The Telecom Sector’s Limbo Rock. How Low Can You Go?
March 31, 2010
It was Tuesday afternoon en route to our presentation on the PSEi that we learned about TEL’s PHP74.1 bn acquisition of DGTL. So aside from our presentation, we had to give advise on the biggest telecom deal in the Philippines in the past decade.
In one swoop, TEL captured 16 million mobile, 400,000 broadband and 500,000 land-line subscribers. That’s what it’s all about in the Philippine telecom industry. Capture subscribers at all costs! And that cost is just too high. The industry players have lost their pricing power, one of the most important elements of a successful business.
In 2005, Sun Cellular introduced its 24/7 plan to the mobile market segment of the telecom industry to expand its subscriber base. This ushered the era of low-priced Bucket Plans that benefited us subscribers but not TEL, GLO and DGTL. Even before that, TEL and GLO couldn’t raise prices since 1998. What happened five years after 2005 was a slow erosion of Average Revenue Per User (ARPU) and margins, and it has already floored the profitability of the Big Three. TEL had to issue a disclosure that 2011 and 2012’s profitability are strained by high interest and depreciation expenses. GLO’s 2010 net income fell by 22%. This is the second time in five years that its net income fell. It is quite shocking that despite their weak financials, TEL and GLO still pay hefty cash dividends to its shareholders every year. This makes them borrow more debt to finance their huge capex requirements. DGTL, well DGTL is worse. The promoter of bucket plans has been carrying deficits eating away its stockholders’ equity.
TEL’s DGTL acquisition is very expensive. It’s another high cost to pay or bitter pill it has to take to “win” the telecom war. Once DGTL is consolidated to TEL, it will weaken TEL’s financials due to high debt, the deficits we mentioned and weak profitability. TEL, however, is banking that the increase in its subscriber base will finally take them to the promised land. That promised land is the broadband market. Only 4% penetrated, it is the telecom sector’s only growth driver. This means that 4 million out of 94 million Filipinos have fixed-line and wireless broadband internet. This is a young and booming market compared to the 94% penetrated mobile market. This means that 88 million out of 94 million Filipinos have mobile communications. Is the broadband market worth it? TEL is spending PHP67 bn in two years for capex for it. We think it will go the way of what happened in the mobile market segment of the telecom sector. Bucket Plans again.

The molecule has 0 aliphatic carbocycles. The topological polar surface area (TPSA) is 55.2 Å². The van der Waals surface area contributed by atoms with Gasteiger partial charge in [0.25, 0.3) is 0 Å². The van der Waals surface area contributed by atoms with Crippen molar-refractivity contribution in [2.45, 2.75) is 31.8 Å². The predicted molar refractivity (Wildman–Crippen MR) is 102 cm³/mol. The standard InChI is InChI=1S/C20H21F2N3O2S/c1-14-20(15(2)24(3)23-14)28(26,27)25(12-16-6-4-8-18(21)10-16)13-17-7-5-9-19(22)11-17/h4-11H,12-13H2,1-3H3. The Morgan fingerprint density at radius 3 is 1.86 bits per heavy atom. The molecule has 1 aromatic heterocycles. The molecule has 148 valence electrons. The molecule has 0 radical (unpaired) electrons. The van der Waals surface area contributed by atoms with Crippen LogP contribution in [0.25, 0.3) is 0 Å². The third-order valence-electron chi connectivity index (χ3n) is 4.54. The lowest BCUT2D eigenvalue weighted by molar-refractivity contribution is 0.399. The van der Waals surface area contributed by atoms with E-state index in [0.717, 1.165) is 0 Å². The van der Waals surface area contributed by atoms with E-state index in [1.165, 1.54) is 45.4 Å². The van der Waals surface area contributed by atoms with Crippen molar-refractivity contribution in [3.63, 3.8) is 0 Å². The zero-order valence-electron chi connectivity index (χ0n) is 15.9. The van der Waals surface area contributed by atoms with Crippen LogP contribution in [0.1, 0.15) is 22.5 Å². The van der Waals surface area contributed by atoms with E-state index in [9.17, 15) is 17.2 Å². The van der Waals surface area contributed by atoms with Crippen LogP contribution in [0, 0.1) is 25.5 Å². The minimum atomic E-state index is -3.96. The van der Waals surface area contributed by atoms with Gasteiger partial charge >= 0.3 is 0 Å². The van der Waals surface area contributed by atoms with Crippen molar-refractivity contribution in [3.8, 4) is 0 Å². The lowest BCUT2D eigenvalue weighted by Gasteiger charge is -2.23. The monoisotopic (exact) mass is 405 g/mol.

Note: Sun already absorbed in the pies
The winner here is clearly JGS. It has let go of its under-performer ala the AEV-ATS-Nenaco deal and got TEL shares it can dispose later on for funding of better businesses. Th AEV-ATS-Nenaco deal to us though is sweeter for all parties. This telecom deal has one clear winner, a cornered GLO, a soon to be delisted DGTL with a low PHP1.60 per share tender offer, a bloated TEL that has to shape up soon and a probably snickering SMC. Ah yes, Vega Telecom. This might probably be the hidden reason in this telecom deal. Vega, if it does break into the already saturated mobile market, will eat into the Big Three’s (Now Two’s) subscriber bases, the subscriber bases that they have fought for five years to build. Imagine a bathtub already full of an elephant and two hippos and here comes another hippo coming in. That bathtub is just going to tumble down with the rest of its occupants. Beefing up its subscriber base with DGTL shields TEL against this threat. If Vega breaks into broadband, it is better for us subscribers again, and it has sizable room for it, TEL and GLO to compete in unlike the bathtub example we used for the mobile market segment.
While this deal broke into the news, there was another news that an HK telco has finally generated profits after seven years. Wow.
This is a big deal in a challenging, expensive and intense industry. Our title reflects our enthusiasm.
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